There’s value in being in a space where you can watch someone work. Learn from their example. But there’s additional value in having conversations through that process.
This is a leadership reminder from Kristin Scheelar, associate winemaker at Columbia Winery: “Create an environment where interns don’t feel insecure about asking elementary questions.”
The first step in that process is encouraging and inviting interns to ask questions, but if you want them to take advantage of those opportunities it’s helpful to go one step further.
Simply saying, “I’m here if you have any questions” sounds open and encouraging until you consider saying something like:
“I love talking about _____. If you have any questions around ____ please come find me because that’s my jam.”
That is a very specific message. There’s no confusion surrounding what an intern should ask you about. The phrasing not only encourages questions but invites them. Being intentional and specific with your messaging creates a culture where people can ask the questions they need answered.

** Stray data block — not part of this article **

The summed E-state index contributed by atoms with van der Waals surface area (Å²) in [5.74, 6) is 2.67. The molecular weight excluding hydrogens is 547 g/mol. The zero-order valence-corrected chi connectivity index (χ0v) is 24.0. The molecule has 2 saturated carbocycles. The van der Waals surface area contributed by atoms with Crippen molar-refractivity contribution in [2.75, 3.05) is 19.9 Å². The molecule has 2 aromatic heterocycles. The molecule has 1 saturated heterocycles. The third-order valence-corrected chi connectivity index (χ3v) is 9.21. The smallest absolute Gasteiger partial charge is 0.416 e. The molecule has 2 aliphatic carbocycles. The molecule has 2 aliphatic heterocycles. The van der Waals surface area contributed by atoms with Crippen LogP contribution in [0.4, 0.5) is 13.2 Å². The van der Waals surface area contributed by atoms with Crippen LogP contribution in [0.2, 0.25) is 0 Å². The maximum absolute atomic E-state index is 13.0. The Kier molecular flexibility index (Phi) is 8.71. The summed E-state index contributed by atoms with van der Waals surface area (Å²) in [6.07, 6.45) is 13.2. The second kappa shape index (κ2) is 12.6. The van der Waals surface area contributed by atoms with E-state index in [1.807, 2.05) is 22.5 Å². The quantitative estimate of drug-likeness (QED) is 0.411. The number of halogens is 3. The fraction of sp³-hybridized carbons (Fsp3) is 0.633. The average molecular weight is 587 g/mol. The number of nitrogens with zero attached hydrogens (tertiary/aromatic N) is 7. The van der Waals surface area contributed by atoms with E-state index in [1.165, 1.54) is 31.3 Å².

Here are a few other ways to invite interns to ask questions:
"I remember having questions about _____. I'm happy to share what I learned if that's helpful."
"It's not uncommon to feel overwhelmed by ______. If you start to feel that way, I'm happy to be a sounding board."
"I felt embarrassed when I asked about _____ when I was an intern, but it was the best question I could have asked because ______."
Each one of these statements conveys the same message, “I’m here to help” but they also create an environment in which interns can confidently ask elementary questions that help them understand, grow and learn.
This approach to helping others shouldn’t be seasonal and limited to interns. Everyone in your office benefits from more intentional and strategic messaging. The next time you offer a helping hand, make it easy for colleagues by identifying projects you love to work on and topics you can share insights about.